1. I pulled a muscle in my back and finally broke down and decided to book a massage. (self-care is hard for me too, sometimes) I called Saturday morning, and asked for an appointment. Almost as if she couldn’t believe it herself, she said, “I’m so sorry. We’re actually booked up through next week.” After a google click mess, and a few more unsuccessful attempts at appointments, I finally found an eastern body-work office in midtown with good yelp reviews and an open time-slot. I made my appointment and was on my way. During the massage, I could hear the protesters outside the window as they marched the lengths of Manhattan streets. Outside the door of my private room, I heard the voice of another masseuse say, “I’ve been busier this week than any other this year," she said. "I honestly think it might be the election.”
  2.  Our corner coffee shop is a hit-or-miss kind of place. The kind of place you love for just that reason. Chatty baristas sometimes forget your order, the food is good, but slow to come, and the colorful cast of characters keeps things interesting. Our friend behind the counter put last week’s carb intake into poignant perspective – “We seriously never sell out of bagels. On our busiest, most hung-over Sunday, we’ll get low, but we never run out. Wednesday after the election, we sold out in just under 2 hours.

That's real folks. Point being: we’re tired. We’re looking for rest for our bodies and happy feels from our foods. I get it. It’s natural and it’s real. And, believe it or not, I think it’s healthy.

I think a lot of other things going on are healthy, too. Protesting is healthy. Voicing your opinion, whatever it may be, is healthy. Finding comfort is healthy.

Take care of yourself. Find quiet time. Turn off your devices, maybe for the first time ever, outside of being on an airplane. Shut out the noise of the world for a little while. Calm down your nervous system and intentionally relax every muscle in your body. Shut. Down.

And then, when you’re ready and you power all those devices back up, remember that silence is never very far away. 



A Healthier Kind of Holiday

It’s getting chillier. Boots are coming out of storage. While I’m busy planning my Thanksgiving dinner and trying to remember how to style sweaters, other overachievers are already hanging twinkle lights. Silently, I curse those people unwilling to live in the moment and savor the current, pumpkin-spiced season. Though secretly, all the while, the hypocrite in me starts to jump ahead thinking about the upcoming new year.

Throughout my time health coaching, I’ve noticed that there’s a trend – avoid or put-off all thoughts of an improved life until, about, 10am on Jan 1st. Then, go balls-to-the-wall with unreasonable fitness regimens, strict diets, and self loathing until, roughly, Feb 1st, when inevitably, the sudden self-imposed high demands of new year’s goals beat the spirit. Hopes are abandoned, along with resolutions, due to an increased sense of overwhelm.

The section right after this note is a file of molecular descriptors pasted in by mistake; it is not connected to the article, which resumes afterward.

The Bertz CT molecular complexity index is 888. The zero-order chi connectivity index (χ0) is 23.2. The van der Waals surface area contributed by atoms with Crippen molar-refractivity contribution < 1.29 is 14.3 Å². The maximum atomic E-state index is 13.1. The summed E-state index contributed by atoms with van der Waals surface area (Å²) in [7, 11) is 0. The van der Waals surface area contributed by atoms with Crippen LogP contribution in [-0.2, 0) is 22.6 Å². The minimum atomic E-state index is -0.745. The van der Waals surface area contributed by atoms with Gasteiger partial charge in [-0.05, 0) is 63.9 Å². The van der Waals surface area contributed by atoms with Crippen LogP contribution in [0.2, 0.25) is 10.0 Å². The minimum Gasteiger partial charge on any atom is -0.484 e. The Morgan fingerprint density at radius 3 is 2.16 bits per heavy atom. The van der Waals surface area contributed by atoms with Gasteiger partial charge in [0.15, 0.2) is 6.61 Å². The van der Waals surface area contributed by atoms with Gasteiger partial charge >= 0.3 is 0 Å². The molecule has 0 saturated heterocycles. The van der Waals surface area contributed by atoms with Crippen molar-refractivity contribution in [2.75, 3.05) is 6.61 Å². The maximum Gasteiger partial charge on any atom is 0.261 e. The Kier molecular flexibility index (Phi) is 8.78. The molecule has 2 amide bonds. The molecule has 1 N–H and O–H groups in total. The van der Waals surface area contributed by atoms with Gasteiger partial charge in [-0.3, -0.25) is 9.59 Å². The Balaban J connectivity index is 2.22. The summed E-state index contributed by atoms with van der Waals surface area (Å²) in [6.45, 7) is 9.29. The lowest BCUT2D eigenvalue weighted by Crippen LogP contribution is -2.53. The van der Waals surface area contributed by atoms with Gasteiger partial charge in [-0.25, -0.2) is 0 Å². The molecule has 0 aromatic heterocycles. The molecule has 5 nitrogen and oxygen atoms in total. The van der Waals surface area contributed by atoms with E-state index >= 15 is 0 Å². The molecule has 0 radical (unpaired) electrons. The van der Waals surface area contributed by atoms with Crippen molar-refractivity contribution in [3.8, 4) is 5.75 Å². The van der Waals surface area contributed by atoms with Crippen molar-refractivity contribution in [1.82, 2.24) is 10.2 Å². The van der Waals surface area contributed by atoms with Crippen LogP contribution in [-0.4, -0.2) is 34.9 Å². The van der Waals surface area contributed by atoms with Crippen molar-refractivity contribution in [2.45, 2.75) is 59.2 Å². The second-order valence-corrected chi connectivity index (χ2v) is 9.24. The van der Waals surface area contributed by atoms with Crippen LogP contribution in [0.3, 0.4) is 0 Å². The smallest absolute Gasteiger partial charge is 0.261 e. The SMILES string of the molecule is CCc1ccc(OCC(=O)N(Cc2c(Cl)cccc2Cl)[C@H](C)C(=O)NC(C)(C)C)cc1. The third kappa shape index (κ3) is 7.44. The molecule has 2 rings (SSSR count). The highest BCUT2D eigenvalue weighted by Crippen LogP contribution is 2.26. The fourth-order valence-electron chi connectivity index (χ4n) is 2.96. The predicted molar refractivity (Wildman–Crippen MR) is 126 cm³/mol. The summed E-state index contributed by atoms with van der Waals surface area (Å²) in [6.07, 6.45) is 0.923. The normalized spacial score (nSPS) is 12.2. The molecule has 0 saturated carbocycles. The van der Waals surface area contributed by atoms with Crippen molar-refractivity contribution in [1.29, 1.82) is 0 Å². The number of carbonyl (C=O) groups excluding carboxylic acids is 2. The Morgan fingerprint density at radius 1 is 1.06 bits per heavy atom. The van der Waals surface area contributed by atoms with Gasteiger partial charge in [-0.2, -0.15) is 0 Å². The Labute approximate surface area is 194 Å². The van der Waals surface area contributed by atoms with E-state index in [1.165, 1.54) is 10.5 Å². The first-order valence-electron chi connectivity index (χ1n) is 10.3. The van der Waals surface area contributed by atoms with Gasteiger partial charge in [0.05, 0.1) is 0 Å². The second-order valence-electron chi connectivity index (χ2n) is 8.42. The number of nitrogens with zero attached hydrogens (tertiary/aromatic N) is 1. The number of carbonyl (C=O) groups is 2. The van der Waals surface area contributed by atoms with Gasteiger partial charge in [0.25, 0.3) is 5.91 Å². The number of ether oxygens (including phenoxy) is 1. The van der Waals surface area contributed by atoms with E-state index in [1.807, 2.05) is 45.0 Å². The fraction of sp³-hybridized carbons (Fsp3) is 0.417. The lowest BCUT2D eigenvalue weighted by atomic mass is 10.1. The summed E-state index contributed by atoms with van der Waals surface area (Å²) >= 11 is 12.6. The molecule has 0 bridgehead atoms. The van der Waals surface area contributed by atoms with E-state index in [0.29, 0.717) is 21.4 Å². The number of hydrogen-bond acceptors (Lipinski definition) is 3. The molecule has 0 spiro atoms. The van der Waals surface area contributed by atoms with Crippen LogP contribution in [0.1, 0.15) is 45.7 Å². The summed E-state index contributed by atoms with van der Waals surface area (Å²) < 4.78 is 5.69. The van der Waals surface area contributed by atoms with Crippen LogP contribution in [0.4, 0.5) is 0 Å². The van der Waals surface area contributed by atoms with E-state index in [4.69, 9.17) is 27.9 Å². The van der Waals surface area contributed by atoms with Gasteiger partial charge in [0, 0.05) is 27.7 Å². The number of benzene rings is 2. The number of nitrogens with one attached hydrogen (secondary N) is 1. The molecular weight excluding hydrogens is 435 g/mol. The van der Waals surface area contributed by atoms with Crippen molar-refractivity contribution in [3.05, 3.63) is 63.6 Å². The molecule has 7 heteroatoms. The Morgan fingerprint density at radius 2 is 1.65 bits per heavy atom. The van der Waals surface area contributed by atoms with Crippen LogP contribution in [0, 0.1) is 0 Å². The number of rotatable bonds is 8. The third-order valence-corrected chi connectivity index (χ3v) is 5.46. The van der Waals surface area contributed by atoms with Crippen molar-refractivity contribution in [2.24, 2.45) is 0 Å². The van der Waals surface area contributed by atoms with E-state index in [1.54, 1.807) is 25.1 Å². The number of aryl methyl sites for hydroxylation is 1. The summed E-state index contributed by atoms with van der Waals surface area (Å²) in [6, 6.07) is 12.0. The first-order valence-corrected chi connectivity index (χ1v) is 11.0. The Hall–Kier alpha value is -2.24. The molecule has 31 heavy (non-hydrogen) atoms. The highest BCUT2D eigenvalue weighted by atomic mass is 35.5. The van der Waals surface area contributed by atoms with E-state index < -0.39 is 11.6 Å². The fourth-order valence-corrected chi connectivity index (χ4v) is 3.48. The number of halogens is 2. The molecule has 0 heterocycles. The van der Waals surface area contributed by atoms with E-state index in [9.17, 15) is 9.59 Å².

And we do this. Every. Single. Year.

If you identify, I have one question. What if, this year, you didn’t do that? What if you stopped, decided to live your life in balance with a focus on finding health, instead of achieving a smaller pant size.

Look, I’m all about goals. I’m even all about new year’s resolutions. But even more important than either of those things, is the fact that you have to have a reasonable plan as to how to get there.

It is very common to feel the stress of the holiday season, not just from the pressure of finding the right gift, but from the temptations that are prevalent. It’s normal to feel anxiety and fear when thinking about the inevitable feasts that will be eaten and sweets that will be available. To wonder how indulging will negatively affect the goals that we’re trying to accomplish.

But the thing is, it doesn’t have to be that way. Stress and worry are unnecessary and simply add to the pressure. You can enjoy the season, eat the cookies, drink the nog, and still come out ahead. You can wake up on January 1st with a clear mind and high self esteem, and even better, it can continue well past February’s traditional resolution failures.

 Holiday Brussels.

Holiday Brussels.

With a stressful season immanent, now is actually one of the best times to commit to a new mindset. But not in the way most usually do. Don’t worry about the ways in which your life will be thrown off kilter in the coming months, instead, dedicate yourself to making the time to take care of yourself amid the mess. Schedule in easy workouts (simple walks will do), pull 3-ingredient recipes for nights you come home and don’t want to cook. Put caps on the number of drinks you’ll have at certain parties and commit to water between each one. Vow to immerse yourself in conversation at holiday gatherings, not just hang by the dessert table. Focus on what you WILL do, not what you won’t. Don’t avoid the cake, have a small slice, move on in life, and celebrate the season.

If you’re concerned about the upcoming months and need help navigating, please reach out! I’ve got a holiday special for the months of November/December that includes email/text support, personalized goals, and holiday cooking ideas. You don’t have to go it alone.